A possible interpretation for the integration of collinear contours in the unconscious condition is V1 saliency model (Z. Li, 1998, 2002; Zhaoping & May, 2007). This is an implementation of the association field model, which regards contour integration as an example of a more general process of computing bottom-up saliency based on a fragment of the collinear contour. According to this model, collinear facilitation between V1 neurons causes collinear contour to attract attention and predict positive cuing effect. Similarly, orthogonal contour could induce attentional suppression due to iso-orientation suppression between its parallel elements and could predict a negative cuing effect. However, the orthogonal contour neither induced facilitation nor suppression effect in our study. Further investigation with specific stimuli and design is required to test this interesting issue. Another class of model of contour integration, the filter-overlap model, developed by Hess and Dakin (1997) and extended by May and Hess (2008), incorporates two filtering stages with a nonlinear threshold in between. Specifically, collinear and orthogonal contours are encoded by parallelizing and orthogonalizing the second-order filters with respect to the first-order filters, respectively. This model predicts that both collinear and orthogonal contours generate higher response than the background elements. In our study, the results that collinear contours can be integrated in both unconscious and conscious conditions agree with the prediction by the filter-overlap model. The result of orthogonal contours in the unconscious condition remains an issue for further investigation. 
Taken with the proposal that top-down information is critical for conscious awareness (Lamme & Roelfsema, 2000), we conclude that top-down information plays different roles in the processing of the two contour types. This conclusion is in agreement with the varied requirement of top-down attention for processing different types of local information in the natural environment (e.g., grouping aligned elements vs. segregating disconnected elements). The different results of collinear and orthogonal contours suggest that collinear contours are mediated by a different mechanism than orthogonal contours at the unconscious level. A possible mechanism to account for this differential processing is incremental grouping theory, which proposes two processes in neurophysiological level (Roelfsema, 2006; Roelfsema & Houtkamp, 2011). The theory suggests a parallel base grouping that relies on activation of neurons tuned for feature conjunction and a sequential incremental grouping that is based on spread of neural activity along attended object. We suggest that collinear contours that induce attentional cuing effect without conscious awareness could be processed through parallel base grouping, while orthogonal contours that exert the similar cuing effect under conscious condition might be processed through sequential incremental grouping with the help of top-down facilitation.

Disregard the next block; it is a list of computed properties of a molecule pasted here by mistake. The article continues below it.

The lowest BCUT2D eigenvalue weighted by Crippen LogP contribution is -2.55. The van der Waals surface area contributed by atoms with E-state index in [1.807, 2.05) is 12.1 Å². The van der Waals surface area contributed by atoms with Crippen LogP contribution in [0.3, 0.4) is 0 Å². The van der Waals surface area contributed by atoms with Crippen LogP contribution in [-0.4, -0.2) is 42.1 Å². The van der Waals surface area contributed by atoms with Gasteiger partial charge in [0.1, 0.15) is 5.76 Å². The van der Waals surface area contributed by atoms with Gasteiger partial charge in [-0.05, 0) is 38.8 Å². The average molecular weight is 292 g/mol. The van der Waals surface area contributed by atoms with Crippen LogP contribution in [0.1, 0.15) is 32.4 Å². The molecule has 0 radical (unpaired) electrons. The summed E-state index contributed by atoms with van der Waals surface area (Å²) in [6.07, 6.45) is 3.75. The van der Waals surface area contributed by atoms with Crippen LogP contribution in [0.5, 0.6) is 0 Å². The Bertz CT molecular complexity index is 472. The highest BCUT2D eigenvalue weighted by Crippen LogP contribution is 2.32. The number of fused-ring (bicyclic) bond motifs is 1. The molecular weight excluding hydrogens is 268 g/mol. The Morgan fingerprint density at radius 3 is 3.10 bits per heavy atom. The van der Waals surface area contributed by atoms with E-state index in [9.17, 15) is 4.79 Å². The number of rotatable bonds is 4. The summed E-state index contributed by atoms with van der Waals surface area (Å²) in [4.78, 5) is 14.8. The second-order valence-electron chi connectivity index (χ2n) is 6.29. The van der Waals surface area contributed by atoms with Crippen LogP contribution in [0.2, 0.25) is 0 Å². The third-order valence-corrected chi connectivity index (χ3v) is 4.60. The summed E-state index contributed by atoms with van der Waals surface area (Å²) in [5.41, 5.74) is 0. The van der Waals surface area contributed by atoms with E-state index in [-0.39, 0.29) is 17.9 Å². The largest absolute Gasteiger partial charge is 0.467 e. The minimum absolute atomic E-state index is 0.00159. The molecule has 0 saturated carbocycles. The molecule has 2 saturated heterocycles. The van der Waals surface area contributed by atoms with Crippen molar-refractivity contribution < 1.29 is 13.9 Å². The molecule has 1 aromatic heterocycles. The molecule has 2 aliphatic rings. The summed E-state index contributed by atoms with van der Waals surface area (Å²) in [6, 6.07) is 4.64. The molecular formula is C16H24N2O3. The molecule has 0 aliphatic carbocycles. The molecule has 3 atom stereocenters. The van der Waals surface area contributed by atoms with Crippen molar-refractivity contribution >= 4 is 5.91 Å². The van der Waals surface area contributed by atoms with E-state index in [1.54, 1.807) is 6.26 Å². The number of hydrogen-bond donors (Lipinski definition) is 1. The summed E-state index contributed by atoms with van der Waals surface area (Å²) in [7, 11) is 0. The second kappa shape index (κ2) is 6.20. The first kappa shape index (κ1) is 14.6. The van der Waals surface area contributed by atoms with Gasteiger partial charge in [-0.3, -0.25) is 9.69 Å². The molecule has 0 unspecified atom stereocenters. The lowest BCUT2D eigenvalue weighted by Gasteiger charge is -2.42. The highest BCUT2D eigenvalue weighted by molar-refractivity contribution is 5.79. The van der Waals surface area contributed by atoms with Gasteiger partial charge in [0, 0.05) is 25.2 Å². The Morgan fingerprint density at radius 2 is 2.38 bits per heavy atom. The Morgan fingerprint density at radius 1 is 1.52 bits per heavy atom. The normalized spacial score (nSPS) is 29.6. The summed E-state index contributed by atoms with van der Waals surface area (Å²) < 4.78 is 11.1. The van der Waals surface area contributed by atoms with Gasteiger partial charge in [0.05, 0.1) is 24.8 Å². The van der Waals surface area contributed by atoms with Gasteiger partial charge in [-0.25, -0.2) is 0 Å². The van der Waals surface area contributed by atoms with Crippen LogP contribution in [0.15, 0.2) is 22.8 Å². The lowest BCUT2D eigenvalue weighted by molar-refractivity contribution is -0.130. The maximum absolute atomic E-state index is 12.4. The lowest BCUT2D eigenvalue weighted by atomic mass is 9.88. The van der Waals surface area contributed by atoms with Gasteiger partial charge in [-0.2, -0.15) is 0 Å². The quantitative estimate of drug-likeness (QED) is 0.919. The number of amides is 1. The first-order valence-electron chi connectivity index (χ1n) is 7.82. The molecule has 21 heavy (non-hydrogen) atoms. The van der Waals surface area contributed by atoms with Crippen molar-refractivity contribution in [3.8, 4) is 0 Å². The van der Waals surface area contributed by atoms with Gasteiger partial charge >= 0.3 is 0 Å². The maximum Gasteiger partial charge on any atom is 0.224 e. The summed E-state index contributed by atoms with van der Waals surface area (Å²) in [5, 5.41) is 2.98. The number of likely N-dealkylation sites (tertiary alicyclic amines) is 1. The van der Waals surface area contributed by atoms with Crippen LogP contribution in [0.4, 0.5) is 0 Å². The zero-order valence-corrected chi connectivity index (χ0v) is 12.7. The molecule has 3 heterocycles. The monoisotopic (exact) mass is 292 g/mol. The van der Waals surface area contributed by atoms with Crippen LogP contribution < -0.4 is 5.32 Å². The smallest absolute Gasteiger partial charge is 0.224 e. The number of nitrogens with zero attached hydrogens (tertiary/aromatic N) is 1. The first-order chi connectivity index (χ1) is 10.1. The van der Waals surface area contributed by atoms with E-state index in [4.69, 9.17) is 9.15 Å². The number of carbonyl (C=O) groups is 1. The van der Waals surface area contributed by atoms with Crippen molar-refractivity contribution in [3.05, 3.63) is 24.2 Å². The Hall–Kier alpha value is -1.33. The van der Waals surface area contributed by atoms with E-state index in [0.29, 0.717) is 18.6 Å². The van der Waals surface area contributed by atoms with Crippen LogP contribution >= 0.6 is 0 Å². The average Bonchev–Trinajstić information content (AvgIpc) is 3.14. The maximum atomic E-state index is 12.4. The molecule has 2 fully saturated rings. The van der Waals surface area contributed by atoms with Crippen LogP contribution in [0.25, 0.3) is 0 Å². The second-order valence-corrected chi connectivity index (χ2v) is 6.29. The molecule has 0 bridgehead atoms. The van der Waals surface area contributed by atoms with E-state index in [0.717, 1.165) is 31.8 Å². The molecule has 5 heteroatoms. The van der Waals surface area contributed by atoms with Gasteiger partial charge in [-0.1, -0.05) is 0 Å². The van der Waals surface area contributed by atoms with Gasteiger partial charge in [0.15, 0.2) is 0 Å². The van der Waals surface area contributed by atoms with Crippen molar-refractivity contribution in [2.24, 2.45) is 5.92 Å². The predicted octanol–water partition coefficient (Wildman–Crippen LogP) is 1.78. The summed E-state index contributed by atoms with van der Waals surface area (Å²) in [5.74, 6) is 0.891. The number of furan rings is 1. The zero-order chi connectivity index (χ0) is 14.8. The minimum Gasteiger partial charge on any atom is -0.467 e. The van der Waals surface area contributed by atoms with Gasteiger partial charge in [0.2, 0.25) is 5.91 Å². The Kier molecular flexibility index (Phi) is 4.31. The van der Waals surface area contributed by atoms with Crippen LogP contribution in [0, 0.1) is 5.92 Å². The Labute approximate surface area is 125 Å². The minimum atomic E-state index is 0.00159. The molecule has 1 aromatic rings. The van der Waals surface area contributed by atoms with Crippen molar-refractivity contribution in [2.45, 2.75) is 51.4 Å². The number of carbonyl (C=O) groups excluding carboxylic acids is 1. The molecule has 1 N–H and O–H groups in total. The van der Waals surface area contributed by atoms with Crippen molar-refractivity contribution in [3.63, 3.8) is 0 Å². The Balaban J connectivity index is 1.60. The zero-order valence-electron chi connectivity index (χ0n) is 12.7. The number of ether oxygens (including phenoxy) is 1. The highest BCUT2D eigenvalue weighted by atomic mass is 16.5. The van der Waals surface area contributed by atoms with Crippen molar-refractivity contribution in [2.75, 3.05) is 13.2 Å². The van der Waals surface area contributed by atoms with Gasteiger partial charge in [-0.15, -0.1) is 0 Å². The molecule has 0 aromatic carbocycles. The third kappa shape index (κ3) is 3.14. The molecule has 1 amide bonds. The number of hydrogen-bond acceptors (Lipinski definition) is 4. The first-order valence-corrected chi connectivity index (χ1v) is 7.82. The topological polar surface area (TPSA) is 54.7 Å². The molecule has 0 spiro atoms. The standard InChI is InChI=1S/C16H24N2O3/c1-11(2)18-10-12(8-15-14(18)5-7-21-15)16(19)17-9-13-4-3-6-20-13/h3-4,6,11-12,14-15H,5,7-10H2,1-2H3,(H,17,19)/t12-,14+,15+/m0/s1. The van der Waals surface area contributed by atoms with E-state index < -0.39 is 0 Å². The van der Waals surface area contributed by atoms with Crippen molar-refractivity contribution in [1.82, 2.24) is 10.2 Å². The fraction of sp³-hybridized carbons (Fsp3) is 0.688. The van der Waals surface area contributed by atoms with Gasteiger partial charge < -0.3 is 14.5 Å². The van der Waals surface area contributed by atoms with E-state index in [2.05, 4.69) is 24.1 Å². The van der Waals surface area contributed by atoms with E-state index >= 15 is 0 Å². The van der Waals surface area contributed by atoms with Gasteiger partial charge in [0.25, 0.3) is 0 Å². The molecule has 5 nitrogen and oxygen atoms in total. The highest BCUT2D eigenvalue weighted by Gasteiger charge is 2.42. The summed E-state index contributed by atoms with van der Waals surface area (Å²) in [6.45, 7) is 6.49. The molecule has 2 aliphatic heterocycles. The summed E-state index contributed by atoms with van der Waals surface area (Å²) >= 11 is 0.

Conclusions
Our results suggest that collinear but not orthogonal contours can be processed without being consciously perceived, making them better detectable in a clutter environment. These findings provide further evidence that the relevance of the contours to natural statistics could play an important role in implementing a dual process mechanism, including an automatic unconscious process and a controlled process with the involvement of top-down attention, at an early stage of sensory processing. 
Acknowledgments
This work was supported by the National Natural Science Foundation of China (No. 31271081, 31230029, 31470974), the National High Technology Research and Development Program of China (863 Program, No. 2012AA011602), and the Program for New Century Excellent Talents in University, State Education Ministry. 
Commercial relationships: none. 
Corresponding author: Sheng Li. 
Email: sli@pku.edu.cn. 
Address: Department of Psychology, Peking University, Haidian, Beijing, China. 
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Appendix
Awareness questionnaire
Phase:Subject: 
1. Did you notice any shape(s) within the field during the experiment? 
2. If you see any shape, please describe or draw it (them) with as much details as possible. 
3. How confident are you that you saw the shape shown in the screen? 
4. How often did you see the shape shown in the screen? 
Sample shapes shown in the awareness questionnaire. 
Figure 1
 
Stimuli and procedures in Experiment 1. (A) Examples of collinear, orthogonal, and oblique circular contours embedded in the background with randomly distributed and orientated Gabor elements. The red dashed lines indicate the invisible circular paths along which the circular contours were positioned. (B) Schematic illustration of the procedure for Phases 1 and 3. Participants were instructed to complete a dual task in which a go/no-go task was combined with an orientation discrimination task. The participants were instructed to press a button to indicate the orientation of the target Gabor when all discs were red (go trials), and not to press any buttons when one of the discs was purple (no-go trials). (C) Schematic illustration of the procedure for Phase 2. Participants were instructed to indicate which display contained the circular contour.
Figure 1